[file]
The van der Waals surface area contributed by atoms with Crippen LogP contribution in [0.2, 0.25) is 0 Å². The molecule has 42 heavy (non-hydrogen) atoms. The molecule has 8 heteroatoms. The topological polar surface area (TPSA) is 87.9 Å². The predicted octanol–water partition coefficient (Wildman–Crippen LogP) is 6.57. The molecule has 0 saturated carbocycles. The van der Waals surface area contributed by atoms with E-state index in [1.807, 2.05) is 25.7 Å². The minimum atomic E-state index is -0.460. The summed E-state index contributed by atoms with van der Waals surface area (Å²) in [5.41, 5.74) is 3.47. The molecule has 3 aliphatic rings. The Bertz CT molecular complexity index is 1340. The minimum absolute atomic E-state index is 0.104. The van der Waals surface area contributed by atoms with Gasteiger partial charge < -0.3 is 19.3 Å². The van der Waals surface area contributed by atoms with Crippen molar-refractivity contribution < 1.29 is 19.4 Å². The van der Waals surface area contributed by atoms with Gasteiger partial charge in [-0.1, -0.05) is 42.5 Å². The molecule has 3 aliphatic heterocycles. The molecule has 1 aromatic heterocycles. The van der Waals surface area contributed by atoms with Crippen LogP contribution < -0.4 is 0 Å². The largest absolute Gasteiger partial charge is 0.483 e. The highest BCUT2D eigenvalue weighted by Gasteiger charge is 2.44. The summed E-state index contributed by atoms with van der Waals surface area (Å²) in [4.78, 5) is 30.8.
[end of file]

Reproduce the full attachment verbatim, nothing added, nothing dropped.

The van der Waals surface area contributed by atoms with Crippen LogP contribution in [0.2, 0.25) is 0 Å². The molecule has 42 heavy (non-hydrogen) atoms. The molecule has 8 heteroatoms. The topological polar surface area (TPSA) is 87.9 Å². The predicted octanol–water partition coefficient (Wildman–Crippen LogP) is 6.57. The molecule has 0 saturated carbocycles. The van der Waals surface area contributed by atoms with E-state index in [1.807, 2.05) is 25.7 Å². The minimum atomic E-state index is -0.460. The summed E-state index contributed by atoms with van der Waals surface area (Å²) in [5.41, 5.74) is 3.47. The molecule has 3 aliphatic rings. The Bertz CT molecular complexity index is 1340. The minimum absolute atomic E-state index is 0.104. The van der Waals surface area contributed by atoms with Gasteiger partial charge < -0.3 is 19.3 Å². The van der Waals surface area contributed by atoms with Crippen molar-refractivity contribution < 1.29 is 19.4 Å². The van der Waals surface area contributed by atoms with Gasteiger partial charge in [-0.1, -0.05) is 42.5 Å². The molecule has 3 aliphatic heterocycles. The molecule has 1 aromatic heterocycles. The van der Waals surface area contributed by atoms with Crippen LogP contribution < -0.4 is 0 Å². The largest absolute Gasteiger partial charge is 0.483 e. The highest BCUT2D eigenvalue weighted by Gasteiger charge is 2.44. The summed E-state index contributed by atoms with van der Waals surface area (Å²) in [4.78, 5) is 30.8.